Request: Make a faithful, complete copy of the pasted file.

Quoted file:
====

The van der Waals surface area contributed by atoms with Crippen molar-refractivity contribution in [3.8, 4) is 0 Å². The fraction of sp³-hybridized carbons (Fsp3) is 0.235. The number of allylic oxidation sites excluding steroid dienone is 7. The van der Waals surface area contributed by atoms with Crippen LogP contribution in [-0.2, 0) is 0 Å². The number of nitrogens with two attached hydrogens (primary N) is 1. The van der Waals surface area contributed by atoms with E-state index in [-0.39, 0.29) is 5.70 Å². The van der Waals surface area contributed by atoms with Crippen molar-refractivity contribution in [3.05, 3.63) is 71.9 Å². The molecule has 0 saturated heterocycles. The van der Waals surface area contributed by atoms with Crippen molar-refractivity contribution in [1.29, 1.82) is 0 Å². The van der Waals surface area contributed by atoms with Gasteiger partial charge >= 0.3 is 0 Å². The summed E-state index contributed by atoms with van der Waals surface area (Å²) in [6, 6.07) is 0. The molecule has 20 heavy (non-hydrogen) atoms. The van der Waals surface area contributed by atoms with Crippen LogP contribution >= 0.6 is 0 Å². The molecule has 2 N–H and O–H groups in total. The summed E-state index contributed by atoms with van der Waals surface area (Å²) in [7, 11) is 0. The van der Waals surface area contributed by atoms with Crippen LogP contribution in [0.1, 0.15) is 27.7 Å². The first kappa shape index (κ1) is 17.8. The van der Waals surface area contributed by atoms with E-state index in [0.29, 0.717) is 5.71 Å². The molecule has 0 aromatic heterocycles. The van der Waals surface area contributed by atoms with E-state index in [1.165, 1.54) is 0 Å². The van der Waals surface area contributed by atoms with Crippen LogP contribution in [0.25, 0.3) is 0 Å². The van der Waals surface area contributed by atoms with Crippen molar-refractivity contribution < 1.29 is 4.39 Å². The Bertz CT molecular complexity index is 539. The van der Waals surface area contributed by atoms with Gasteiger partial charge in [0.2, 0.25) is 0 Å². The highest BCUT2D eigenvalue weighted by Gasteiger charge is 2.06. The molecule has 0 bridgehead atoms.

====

The van der Waals surface area contributed by atoms with Crippen molar-refractivity contribution in [3.8, 4) is 0 Å². The fraction of sp³-hybridized carbons (Fsp3) is 0.235. The number of allylic oxidation sites excluding steroid dienone is 7. The van der Waals surface area contributed by atoms with Crippen LogP contribution in [-0.2, 0) is 0 Å². The number of nitrogens with two attached hydrogens (primary N) is 1. The van der Waals surface area contributed by atoms with E-state index in [-0.39, 0.29) is 5.70 Å². The van der Waals surface area contributed by atoms with Crippen molar-refractivity contribution in [3.05, 3.63) is 71.9 Å². The molecule has 0 saturated heterocycles. The van der Waals surface area contributed by atoms with Crippen molar-refractivity contribution in [1.29, 1.82) is 0 Å². The van der Waals surface area contributed by atoms with Gasteiger partial charge >= 0.3 is 0 Å². The summed E-state index contributed by atoms with van der Waals surface area (Å²) in [6, 6.07) is 0. The molecule has 20 heavy (non-hydrogen) atoms. The van der Waals surface area contributed by atoms with Crippen LogP contribution >= 0.6 is 0 Å². The molecule has 2 N–H and O–H groups in total. The summed E-state index contributed by atoms with van der Waals surface area (Å²) in [7, 11) is 0. The van der Waals surface area contributed by atoms with Crippen LogP contribution in [0.1, 0.15) is 27.7 Å². The first kappa shape index (κ1) is 17.8. The van der Waals surface area contributed by atoms with E-state index in [0.29, 0.717) is 5.71 Å². The molecule has 0 aromatic heterocycles. The van der Waals surface area contributed by atoms with E-state index in [1.165, 1.54) is 0 Å². The van der Waals surface area contributed by atoms with Crippen LogP contribution in [0.25, 0.3) is 0 Å². The van der Waals surface area contributed by atoms with Crippen molar-refractivity contribution < 1.29 is 4.39 Å². The Bertz CT molecular complexity index is 539. The van der Waals surface area contributed by atoms with Gasteiger partial charge in [0.2, 0.25) is 0 Å². The highest BCUT2D eigenvalue weighted by Gasteiger charge is 2.06. The molecule has 0 bridgehead atoms.